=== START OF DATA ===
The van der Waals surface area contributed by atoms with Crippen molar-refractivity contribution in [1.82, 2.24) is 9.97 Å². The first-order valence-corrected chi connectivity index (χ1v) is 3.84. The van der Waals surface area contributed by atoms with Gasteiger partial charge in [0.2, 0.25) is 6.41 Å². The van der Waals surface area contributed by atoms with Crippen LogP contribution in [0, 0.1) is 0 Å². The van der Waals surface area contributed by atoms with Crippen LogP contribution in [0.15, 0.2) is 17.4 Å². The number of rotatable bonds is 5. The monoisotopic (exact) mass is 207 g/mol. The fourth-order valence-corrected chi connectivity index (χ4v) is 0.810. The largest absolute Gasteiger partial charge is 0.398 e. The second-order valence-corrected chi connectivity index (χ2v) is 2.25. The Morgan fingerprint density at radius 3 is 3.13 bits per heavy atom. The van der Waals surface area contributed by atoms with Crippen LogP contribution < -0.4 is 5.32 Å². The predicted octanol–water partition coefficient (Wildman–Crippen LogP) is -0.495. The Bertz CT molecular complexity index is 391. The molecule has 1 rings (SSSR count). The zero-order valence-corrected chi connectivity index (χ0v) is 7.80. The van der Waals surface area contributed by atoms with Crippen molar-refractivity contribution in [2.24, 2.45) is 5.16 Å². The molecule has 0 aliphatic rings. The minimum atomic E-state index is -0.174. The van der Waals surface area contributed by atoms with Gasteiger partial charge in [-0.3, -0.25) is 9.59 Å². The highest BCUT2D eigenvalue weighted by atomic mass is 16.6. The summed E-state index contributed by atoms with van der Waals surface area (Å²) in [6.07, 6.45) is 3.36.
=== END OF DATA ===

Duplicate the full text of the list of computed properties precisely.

The van der Waals surface area contributed by atoms with Crippen molar-refractivity contribution in [1.82, 2.24) is 9.97 Å². The first-order valence-corrected chi connectivity index (χ1v) is 3.84. The van der Waals surface area contributed by atoms with Gasteiger partial charge in [0.2, 0.25) is 6.41 Å². The van der Waals surface area contributed by atoms with Crippen LogP contribution in [0, 0.1) is 0 Å². The van der Waals surface area contributed by atoms with Crippen LogP contribution in [0.15, 0.2) is 17.4 Å². The number of rotatable bonds is 5. The monoisotopic (exact) mass is 207 g/mol. The fourth-order valence-corrected chi connectivity index (χ4v) is 0.810. The largest absolute Gasteiger partial charge is 0.398 e. The second-order valence-corrected chi connectivity index (χ2v) is 2.25. The Morgan fingerprint density at radius 3 is 3.13 bits per heavy atom. The van der Waals surface area contributed by atoms with Crippen LogP contribution < -0.4 is 5.32 Å². The predicted octanol–water partition coefficient (Wildman–Crippen LogP) is -0.495. The Bertz CT molecular complexity index is 391. The molecule has 1 rings (SSSR count). The zero-order valence-corrected chi connectivity index (χ0v) is 7.80. The van der Waals surface area contributed by atoms with Crippen molar-refractivity contribution in [2.24, 2.45) is 5.16 Å². The molecule has 0 aliphatic rings. The minimum atomic E-state index is -0.174. The van der Waals surface area contributed by atoms with Gasteiger partial charge in [-0.3, -0.25) is 9.59 Å². The highest BCUT2D eigenvalue weighted by atomic mass is 16.6. The summed E-state index contributed by atoms with van der Waals surface area (Å²) in [6.07, 6.45) is 3.36.